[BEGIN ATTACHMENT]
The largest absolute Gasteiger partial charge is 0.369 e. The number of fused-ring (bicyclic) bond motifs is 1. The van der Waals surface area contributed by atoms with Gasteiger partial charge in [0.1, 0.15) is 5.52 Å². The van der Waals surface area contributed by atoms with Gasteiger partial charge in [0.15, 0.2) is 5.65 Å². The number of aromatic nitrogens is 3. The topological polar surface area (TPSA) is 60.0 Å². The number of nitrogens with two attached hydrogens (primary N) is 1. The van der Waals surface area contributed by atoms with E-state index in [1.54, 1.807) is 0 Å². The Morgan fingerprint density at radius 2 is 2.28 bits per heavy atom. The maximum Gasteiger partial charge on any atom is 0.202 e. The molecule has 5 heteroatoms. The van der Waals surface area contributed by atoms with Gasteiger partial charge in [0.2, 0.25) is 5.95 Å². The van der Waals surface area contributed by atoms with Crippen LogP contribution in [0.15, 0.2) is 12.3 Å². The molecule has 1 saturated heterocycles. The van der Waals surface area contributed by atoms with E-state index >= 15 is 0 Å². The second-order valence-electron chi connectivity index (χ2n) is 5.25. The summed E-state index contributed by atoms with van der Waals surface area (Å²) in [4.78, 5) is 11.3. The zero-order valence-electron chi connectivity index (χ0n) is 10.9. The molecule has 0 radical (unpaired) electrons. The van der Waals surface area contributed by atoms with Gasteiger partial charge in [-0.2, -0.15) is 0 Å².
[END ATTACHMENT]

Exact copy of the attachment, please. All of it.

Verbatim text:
The largest absolute Gasteiger partial charge is 0.369 e. The number of fused-ring (bicyclic) bond motifs is 1. The van der Waals surface area contributed by atoms with Gasteiger partial charge in [0.1, 0.15) is 5.52 Å². The van der Waals surface area contributed by atoms with Gasteiger partial charge in [0.15, 0.2) is 5.65 Å². The number of aromatic nitrogens is 3. The topological polar surface area (TPSA) is 60.0 Å². The number of nitrogens with two attached hydrogens (primary N) is 1. The van der Waals surface area contributed by atoms with E-state index in [1.54, 1.807) is 0 Å². The Morgan fingerprint density at radius 2 is 2.28 bits per heavy atom. The maximum Gasteiger partial charge on any atom is 0.202 e. The molecule has 5 heteroatoms. The van der Waals surface area contributed by atoms with Gasteiger partial charge in [0.2, 0.25) is 5.95 Å². The van der Waals surface area contributed by atoms with Crippen LogP contribution in [0.15, 0.2) is 12.3 Å². The molecule has 1 saturated heterocycles. The van der Waals surface area contributed by atoms with E-state index >= 15 is 0 Å². The second-order valence-electron chi connectivity index (χ2n) is 5.25. The summed E-state index contributed by atoms with van der Waals surface area (Å²) in [4.78, 5) is 11.3. The zero-order valence-electron chi connectivity index (χ0n) is 10.9. The molecule has 0 radical (unpaired) electrons. The van der Waals surface area contributed by atoms with Gasteiger partial charge in [-0.2, -0.15) is 0 Å².